Circus Bar 17b Allen Street, Wellington

13/05/2022 - 14/05/2022

Production Details

The Science of Getting High is a unique show by the self-described World’s Dumbest Doctor Jonathan Falconer that combines the fun of stand-up comedy with the captivating neuroscience of altered states and illusions that illustrate the difference between our perception of the world and reality.

Since 2013, Jonathan’s been featured on shows all across the U.S., New Zealand, Germany, and Australia, and has recently performed alongside some of New Zealand’s biggest comedy icons, including Ben Hurley and Urzila Carlson. He has performed at the Idaho Laugh Fest and the Golden Spike Comedy Festival.

He has also been featured on Radio New Zealand and recently won the 2020 Mount Maunganui Comedy Competition and Best Comedian at the Dunedin Comedy Awards in 2020 and 2021. He also hosts a wildly unpopular Youtube show about drugs called The Science of Getting High.

4 shows just SOLD OUT at the 2022 Dunedin Fringe Festival so get tickets early!

Featuring Wellington comic Aaron Barber!

General Admission: $17.00 ea ($16.00 + $1.00 fees)
Restrictions:  R18

Aaron Barbier as Jonathan Falconer

Theatre , Street theatre , Comedy ,

Refreshing take on stand-up will get you high

Review by Wesley Hollis 14th May 2022

It’s Friday the 13th – but far from being an unlucky day. I have the pleasure of kick-starting my weekend with The Science of Getting High, starring Jonathan Falconer and performed at Wellington’s Circus Bar. The show focuses on the fascinating, if at times controversial, topic of drugs and getting high. Jonathan has a PhD in pharmaceutics and a couple of comedy awards under his belt, so this promises to be an opportunity to learn as well as have a few laughs.

The night’s opening act is Danny Sewell. I enjoy Danny’s dry, understated sense of humour and his ability to laugh at himself. I feel encouraged to laugh at myself too as he pokes fun at the audience. He does some crowd work, chatting to us about drugs and warming us up for the main act. There are many interesting confessions and conversations which unite the crowd and start to break down the barrier between audience and the stage. By the time Danny has finished his set the audience is in a good mood and ready for a fun night.

Jonathan Falconer is up next and the main feature begins. A laptop and a projector screen has been set up, but the first half of the show is dedicated to stand-up comedy without any visual aids. Personally, I would have liked to have seen more content come up on screen throughout the night rather than being concentrated at the end.

Jonathan picks up the audience interaction where Danny left off and encourages contributions from several key audience members, which become a significant part of the show. He tells stories from his life, including instances where he was under the influence of psychoactive drugs and how these affected his experience. Though parts of the evening are slow, his storytelling ability is a strong point and the jokes that do land are hard hitting. It is clear that Jonathan is a talented comedian with a fascinating way of looking at the world.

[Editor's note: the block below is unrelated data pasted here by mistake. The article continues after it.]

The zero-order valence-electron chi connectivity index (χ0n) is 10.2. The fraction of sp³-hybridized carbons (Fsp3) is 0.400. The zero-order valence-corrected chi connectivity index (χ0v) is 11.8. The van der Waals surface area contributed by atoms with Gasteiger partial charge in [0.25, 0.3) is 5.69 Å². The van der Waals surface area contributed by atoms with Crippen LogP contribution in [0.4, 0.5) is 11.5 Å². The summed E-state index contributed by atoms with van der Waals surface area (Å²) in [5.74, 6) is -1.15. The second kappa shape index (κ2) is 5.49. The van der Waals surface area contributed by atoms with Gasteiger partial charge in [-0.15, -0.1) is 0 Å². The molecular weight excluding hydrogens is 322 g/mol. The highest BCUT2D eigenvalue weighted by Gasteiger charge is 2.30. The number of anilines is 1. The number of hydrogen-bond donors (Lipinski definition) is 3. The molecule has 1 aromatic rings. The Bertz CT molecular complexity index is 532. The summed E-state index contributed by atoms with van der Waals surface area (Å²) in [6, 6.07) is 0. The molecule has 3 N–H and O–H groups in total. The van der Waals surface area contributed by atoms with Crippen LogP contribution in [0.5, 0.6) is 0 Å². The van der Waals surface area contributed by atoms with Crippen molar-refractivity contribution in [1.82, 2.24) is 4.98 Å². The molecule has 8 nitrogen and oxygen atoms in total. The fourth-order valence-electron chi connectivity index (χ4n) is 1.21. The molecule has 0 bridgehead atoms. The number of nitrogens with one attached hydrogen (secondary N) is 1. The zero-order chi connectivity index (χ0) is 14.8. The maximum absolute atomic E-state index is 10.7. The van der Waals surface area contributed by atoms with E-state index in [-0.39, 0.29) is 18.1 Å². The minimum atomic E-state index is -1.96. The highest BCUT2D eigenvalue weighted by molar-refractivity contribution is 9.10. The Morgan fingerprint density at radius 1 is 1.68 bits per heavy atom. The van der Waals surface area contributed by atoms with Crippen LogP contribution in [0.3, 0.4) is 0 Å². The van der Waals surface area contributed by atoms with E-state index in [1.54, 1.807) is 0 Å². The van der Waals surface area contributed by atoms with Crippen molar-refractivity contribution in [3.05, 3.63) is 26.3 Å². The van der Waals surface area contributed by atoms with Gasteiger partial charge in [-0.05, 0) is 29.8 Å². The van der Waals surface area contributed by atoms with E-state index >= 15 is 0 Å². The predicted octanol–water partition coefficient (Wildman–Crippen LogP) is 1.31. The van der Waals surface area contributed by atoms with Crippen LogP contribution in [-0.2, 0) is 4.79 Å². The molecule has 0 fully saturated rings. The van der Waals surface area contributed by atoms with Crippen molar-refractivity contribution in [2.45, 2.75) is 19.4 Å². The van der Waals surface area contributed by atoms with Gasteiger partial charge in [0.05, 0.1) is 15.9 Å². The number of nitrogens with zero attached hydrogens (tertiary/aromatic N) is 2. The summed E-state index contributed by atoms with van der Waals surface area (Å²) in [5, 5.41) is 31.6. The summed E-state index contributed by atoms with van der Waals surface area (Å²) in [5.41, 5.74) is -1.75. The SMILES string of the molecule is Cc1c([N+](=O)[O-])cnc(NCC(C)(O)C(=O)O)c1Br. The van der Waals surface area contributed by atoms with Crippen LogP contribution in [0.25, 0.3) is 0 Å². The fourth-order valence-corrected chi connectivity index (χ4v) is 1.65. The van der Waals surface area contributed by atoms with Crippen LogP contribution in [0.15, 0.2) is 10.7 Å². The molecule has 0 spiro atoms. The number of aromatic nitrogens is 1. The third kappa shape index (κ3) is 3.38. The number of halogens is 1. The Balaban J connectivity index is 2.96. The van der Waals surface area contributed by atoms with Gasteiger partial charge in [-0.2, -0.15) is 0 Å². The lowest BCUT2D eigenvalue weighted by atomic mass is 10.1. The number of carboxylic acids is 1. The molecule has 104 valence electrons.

During the second half of the show, Jonathan further demonstrates his knowledge on the subject of drugs and their influence on the human brain, aided with screen-projected optical illusions, diagrams and videos. This is an eye-opening education. I especially enjoy the optical illusions and finding out how substances can affect our perception.

Much of the tone during the second half is serious and aspects of the technical talk seem to go over people’s heads. However, punchlines and stories help to break these serious parts up and keep people connected to the material. The show wraps up with a particularly strong story, and I leave the show intrigued and entertained. Anybody who is a fan of Jonathan’s work, especially his science talks, would do well to check out his YouTube channel Science of Getting High for more content.

Overall, The Science of Getting High is a refreshing take on a stand-up show. The point of difference is Jonathan’s passion for, and knowledge of, psychoactive substances. The drug talk throughout is open and frank, and while this enhances the show it may not be everyone’s cup of tea. This experience will be relatable for many, and worth attending even if you’ve never done drugs. Come along with an open mind and you will be richly rewarded.

Who needs drugs? This show will get you high.


Make a comment

Wellingon City Council
Aotearoa Gaming Trust
Creative NZ
Auckland City Council